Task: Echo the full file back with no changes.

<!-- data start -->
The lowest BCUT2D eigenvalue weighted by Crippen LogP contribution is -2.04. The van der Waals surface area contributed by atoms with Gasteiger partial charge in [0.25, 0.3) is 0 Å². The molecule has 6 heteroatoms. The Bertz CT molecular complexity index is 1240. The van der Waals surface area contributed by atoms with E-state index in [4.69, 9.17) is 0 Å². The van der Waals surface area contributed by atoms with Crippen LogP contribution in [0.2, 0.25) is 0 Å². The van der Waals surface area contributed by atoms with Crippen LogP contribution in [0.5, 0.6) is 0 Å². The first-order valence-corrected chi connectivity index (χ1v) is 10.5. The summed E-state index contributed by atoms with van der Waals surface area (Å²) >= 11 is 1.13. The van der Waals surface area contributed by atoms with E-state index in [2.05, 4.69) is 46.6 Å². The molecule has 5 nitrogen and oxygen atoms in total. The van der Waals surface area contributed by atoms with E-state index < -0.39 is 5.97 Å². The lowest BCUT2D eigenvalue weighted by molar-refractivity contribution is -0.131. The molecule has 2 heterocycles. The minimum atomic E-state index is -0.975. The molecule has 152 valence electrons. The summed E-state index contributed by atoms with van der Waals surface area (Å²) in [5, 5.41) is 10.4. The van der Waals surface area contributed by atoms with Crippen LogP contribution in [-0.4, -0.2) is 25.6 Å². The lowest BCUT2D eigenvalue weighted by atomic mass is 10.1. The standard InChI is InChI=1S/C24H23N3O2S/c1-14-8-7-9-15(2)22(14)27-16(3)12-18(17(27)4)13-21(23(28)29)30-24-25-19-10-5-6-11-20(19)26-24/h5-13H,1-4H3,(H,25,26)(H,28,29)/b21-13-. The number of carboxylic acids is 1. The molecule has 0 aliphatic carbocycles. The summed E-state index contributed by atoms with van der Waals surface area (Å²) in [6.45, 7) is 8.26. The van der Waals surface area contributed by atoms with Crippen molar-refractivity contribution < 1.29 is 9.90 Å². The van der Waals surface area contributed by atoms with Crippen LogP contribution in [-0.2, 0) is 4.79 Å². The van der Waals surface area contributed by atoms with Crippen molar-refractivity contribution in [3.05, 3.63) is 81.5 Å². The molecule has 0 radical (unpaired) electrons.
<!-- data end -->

The lowest BCUT2D eigenvalue weighted by Crippen LogP contribution is -2.04. The van der Waals surface area contributed by atoms with Gasteiger partial charge in [0.25, 0.3) is 0 Å². The molecule has 6 heteroatoms. The Bertz CT molecular complexity index is 1240. The van der Waals surface area contributed by atoms with E-state index in [4.69, 9.17) is 0 Å². The van der Waals surface area contributed by atoms with Crippen LogP contribution in [0.2, 0.25) is 0 Å². The van der Waals surface area contributed by atoms with Crippen LogP contribution in [0.5, 0.6) is 0 Å². The first-order valence-corrected chi connectivity index (χ1v) is 10.5. The summed E-state index contributed by atoms with van der Waals surface area (Å²) >= 11 is 1.13. The van der Waals surface area contributed by atoms with E-state index in [2.05, 4.69) is 46.6 Å². The molecule has 5 nitrogen and oxygen atoms in total. The van der Waals surface area contributed by atoms with E-state index < -0.39 is 5.97 Å². The lowest BCUT2D eigenvalue weighted by molar-refractivity contribution is -0.131. The molecule has 2 heterocycles. The minimum atomic E-state index is -0.975. The molecule has 152 valence electrons. The summed E-state index contributed by atoms with van der Waals surface area (Å²) in [5, 5.41) is 10.4. The van der Waals surface area contributed by atoms with Crippen LogP contribution in [-0.4, -0.2) is 25.6 Å². The lowest BCUT2D eigenvalue weighted by atomic mass is 10.1. The standard InChI is InChI=1S/C24H23N3O2S/c1-14-8-7-9-15(2)22(14)27-16(3)12-18(17(27)4)13-21(23(28)29)30-24-25-19-10-5-6-11-20(19)26-24/h5-13H,1-4H3,(H,25,26)(H,28,29)/b21-13-. The number of carboxylic acids is 1. The molecule has 0 aliphatic carbocycles. The summed E-state index contributed by atoms with van der Waals surface area (Å²) in [6.45, 7) is 8.26. The van der Waals surface area contributed by atoms with Crippen molar-refractivity contribution < 1.29 is 9.90 Å². The van der Waals surface area contributed by atoms with Crippen LogP contribution in [-0.2, 0) is 4.79 Å². The van der Waals surface area contributed by atoms with Crippen molar-refractivity contribution in [3.05, 3.63) is 81.5 Å². The molecule has 0 radical (unpaired) electrons.